Test II: Productive use in the office and on the road
We held a live webinar session via YouTube. The video and audio are better than with the Mac. I was really impressed. The Pixelbook managed this without any problems and showed no weaknesses. Incredible!
With Telegram, on the other hand, I can no longer copy messages easily. That’s no so good.
Anyway, I’m taking this to the extreme, and have decided work with only the Pixelbook for a three-day stay in Hamburg and leave the MacBook at home. Being “Convertible”, i.e. using the Pixelbook like an iPad, should be fantastic, especially on the plane – no more media breaks during take-off and landing.
My experience is positive: even on the road the Pixelbook performs well. Connecting to my iPhone’s hotspot and working via the VPN is easy.
An option that only now just struck me, is to simply leave the keyboard settings in “German” – you can use the German layout on the English keyboard. Of course, you can only do that if you know which keys are where and don’t always have to look them up all the time. But then you can type ä, ö, ü and ß very easily. 😀
Working on the plane was great. Flight personnel allowed me to switch to tablet mode for takeoff and landing. When you switch from tablet mode to normal notebook mode, it takes some time to reactivate the keyboard. Selecting text in tablet mode is quite uncomfortable compared to an iPad. An advantage: You can work very well with the device in the dark; the keyboard is illuminated and looks to be high-quality.
Always having to enter the password to unlock the computer is more tedious than on a Mac. A fingerprint scanner or maybe even a face recognition like the iPhone X would make my life easier. I’ll have to check the settings again. Maybe you can also log in with a code.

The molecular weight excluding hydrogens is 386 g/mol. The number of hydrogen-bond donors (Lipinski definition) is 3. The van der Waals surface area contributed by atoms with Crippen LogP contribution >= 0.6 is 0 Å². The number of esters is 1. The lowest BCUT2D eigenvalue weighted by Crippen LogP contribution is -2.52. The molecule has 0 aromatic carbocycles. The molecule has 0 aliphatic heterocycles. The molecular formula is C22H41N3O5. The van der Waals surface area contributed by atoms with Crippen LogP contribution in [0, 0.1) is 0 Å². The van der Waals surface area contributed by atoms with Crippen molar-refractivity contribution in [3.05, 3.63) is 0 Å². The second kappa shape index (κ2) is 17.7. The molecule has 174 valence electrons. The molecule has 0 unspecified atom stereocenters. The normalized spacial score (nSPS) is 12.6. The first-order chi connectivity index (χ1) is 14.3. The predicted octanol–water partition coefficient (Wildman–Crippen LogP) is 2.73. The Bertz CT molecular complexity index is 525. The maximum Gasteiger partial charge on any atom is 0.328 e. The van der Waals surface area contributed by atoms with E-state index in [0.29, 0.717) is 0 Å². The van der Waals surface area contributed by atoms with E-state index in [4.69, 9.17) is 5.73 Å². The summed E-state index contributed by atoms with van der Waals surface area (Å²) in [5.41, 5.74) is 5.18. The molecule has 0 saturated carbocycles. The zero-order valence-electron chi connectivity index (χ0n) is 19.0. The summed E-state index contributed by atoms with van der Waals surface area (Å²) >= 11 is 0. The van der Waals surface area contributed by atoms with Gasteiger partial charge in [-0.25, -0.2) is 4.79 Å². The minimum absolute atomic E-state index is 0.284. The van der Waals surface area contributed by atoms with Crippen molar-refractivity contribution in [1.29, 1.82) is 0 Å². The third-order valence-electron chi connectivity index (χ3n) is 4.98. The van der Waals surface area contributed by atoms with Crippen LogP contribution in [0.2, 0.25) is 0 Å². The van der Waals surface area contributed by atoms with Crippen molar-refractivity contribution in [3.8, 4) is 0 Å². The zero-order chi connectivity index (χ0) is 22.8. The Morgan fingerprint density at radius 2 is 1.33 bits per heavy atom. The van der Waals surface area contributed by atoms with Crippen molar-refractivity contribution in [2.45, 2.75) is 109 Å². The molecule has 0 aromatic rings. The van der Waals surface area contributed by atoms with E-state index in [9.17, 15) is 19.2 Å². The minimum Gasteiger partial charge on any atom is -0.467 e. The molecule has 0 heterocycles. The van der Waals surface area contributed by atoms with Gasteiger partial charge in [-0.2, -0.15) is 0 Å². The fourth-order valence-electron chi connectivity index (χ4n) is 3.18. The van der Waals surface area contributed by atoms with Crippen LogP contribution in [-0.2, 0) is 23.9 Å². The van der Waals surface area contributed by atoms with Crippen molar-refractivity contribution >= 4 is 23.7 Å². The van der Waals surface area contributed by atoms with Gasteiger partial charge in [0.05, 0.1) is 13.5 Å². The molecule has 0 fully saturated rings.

Aha! Tens of open Chrome tabs stretches the Pixelbook to its limits!
I regret that my accessibility via Telegram on the Pixelbook suffers – also because there is no “unread” indicator directly on the app icon.
Something I need to research: I can’t quickly start a join.me session on the Chromebook. Is there a compatibility problem?
Another hardware detail catches the eye: The Pixelbook has two USB-C ports, the MacBook Pro has four. Two is enough for me – but for some that may be too few. On the other hand, a single USB-C port as the new MacBook has is definitely not enough, as I have often noticed with colleagues.
What always surprises me: Apple ensures that certain USB-C hardware does not function properly. Only Apple’s charging cables charge reliably. Third-party HDMI adapters may not reliably work either. The MacBook Pro demands higher quality (aka more expensive) cables and adapters than the Pixelbook, perhaps by design? That’s not an advantage for me as a user.
After opening the MacBook again after about 14 days (mainly so the battery doesn’t go flat), I notice once again what I don’t like about the Mac: The eternal wait for automatic operating system updates has long become the norm. On the Pixelbook this is completely irrelevant. It just runs and you never have to wait. That’s the way an operating system needs to be.
What I still need to clarify
I’m wrapping up my experience diary tracking my first steps with the Google Pixelbook. Is it really time to retire my MacBook or pass it on to a colleague? What happens next? This depends on the answers to the following open questions, amongst other things:
- Can I configure ‘active’ corners to see and switch to other active windows easily?
- Can I mirror an iPhone on the Chromebook for development, demonstrations and testing?
- How can I quickly take a screen shot on the Chromebook?
I’m sure there will certainly further questions and challenges. I’ll keep you updated!
If you have compared a Chromebook with a Mac (or Windows), what did you think? Do you have tips to help newcomers adapt to the Chromebook quickly and become more productive? Let me know in the comments below or ping me on Twitter @mseibert! 🙂